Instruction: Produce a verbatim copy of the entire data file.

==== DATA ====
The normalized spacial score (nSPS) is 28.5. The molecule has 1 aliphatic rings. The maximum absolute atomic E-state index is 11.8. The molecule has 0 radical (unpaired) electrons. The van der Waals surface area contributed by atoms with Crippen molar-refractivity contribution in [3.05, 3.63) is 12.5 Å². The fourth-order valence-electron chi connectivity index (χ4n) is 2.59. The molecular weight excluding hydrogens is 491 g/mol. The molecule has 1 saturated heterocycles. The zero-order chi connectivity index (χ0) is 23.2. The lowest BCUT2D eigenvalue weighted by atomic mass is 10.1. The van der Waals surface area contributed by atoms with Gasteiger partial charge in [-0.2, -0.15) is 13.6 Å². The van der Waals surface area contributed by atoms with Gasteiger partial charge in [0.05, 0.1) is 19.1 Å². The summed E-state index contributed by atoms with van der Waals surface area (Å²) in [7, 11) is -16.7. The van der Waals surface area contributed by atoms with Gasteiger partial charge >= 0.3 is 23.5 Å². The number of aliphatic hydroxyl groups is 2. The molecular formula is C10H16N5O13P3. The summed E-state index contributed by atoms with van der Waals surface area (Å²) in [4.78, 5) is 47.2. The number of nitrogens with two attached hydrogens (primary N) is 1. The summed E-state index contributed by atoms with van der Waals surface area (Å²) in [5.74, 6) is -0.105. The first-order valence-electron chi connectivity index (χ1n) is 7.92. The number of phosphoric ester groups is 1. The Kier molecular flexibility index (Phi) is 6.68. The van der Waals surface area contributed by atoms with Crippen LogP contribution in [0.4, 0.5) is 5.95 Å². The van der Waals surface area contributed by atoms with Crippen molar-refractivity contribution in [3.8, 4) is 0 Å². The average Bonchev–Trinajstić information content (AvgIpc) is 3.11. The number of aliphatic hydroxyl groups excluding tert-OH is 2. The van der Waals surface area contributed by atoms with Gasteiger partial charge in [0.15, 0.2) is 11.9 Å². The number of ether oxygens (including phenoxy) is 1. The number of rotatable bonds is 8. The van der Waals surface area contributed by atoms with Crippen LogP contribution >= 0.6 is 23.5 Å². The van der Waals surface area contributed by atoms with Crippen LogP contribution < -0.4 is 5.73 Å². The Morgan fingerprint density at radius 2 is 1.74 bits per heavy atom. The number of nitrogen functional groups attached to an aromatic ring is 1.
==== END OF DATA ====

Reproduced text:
The normalized spacial score (nSPS) is 28.5. The molecule has 1 aliphatic rings. The maximum absolute atomic E-state index is 11.8. The molecule has 0 radical (unpaired) electrons. The van der Waals surface area contributed by atoms with Crippen molar-refractivity contribution in [3.05, 3.63) is 12.5 Å². The fourth-order valence-electron chi connectivity index (χ4n) is 2.59. The molecular weight excluding hydrogens is 491 g/mol. The molecule has 1 saturated heterocycles. The zero-order chi connectivity index (χ0) is 23.2. The lowest BCUT2D eigenvalue weighted by atomic mass is 10.1. The van der Waals surface area contributed by atoms with Gasteiger partial charge in [-0.2, -0.15) is 13.6 Å². The van der Waals surface area contributed by atoms with Gasteiger partial charge in [0.05, 0.1) is 19.1 Å². The summed E-state index contributed by atoms with van der Waals surface area (Å²) in [7, 11) is -16.7. The van der Waals surface area contributed by atoms with Gasteiger partial charge >= 0.3 is 23.5 Å². The number of aliphatic hydroxyl groups is 2. The molecular formula is C10H16N5O13P3. The summed E-state index contributed by atoms with van der Waals surface area (Å²) in [4.78, 5) is 47.2. The number of nitrogens with two attached hydrogens (primary N) is 1. The summed E-state index contributed by atoms with van der Waals surface area (Å²) in [5.74, 6) is -0.105. The first-order valence-electron chi connectivity index (χ1n) is 7.92. The number of phosphoric ester groups is 1. The Kier molecular flexibility index (Phi) is 6.68. The van der Waals surface area contributed by atoms with Crippen LogP contribution in [0.4, 0.5) is 5.95 Å². The van der Waals surface area contributed by atoms with Crippen molar-refractivity contribution in [3.8, 4) is 0 Å². The average Bonchev–Trinajstić information content (AvgIpc) is 3.11. The number of aliphatic hydroxyl groups excluding tert-OH is 2. The van der Waals surface area contributed by atoms with Gasteiger partial charge in [0.15, 0.2) is 11.9 Å². The number of ether oxygens (including phenoxy) is 1. The number of rotatable bonds is 8. The van der Waals surface area contributed by atoms with Crippen LogP contribution >= 0.6 is 23.5 Å². The van der Waals surface area contributed by atoms with Crippen LogP contribution < -0.4 is 5.73 Å². The Morgan fingerprint density at radius 2 is 1.74 bits per heavy atom. The number of nitrogen functional groups attached to an aromatic ring is 1.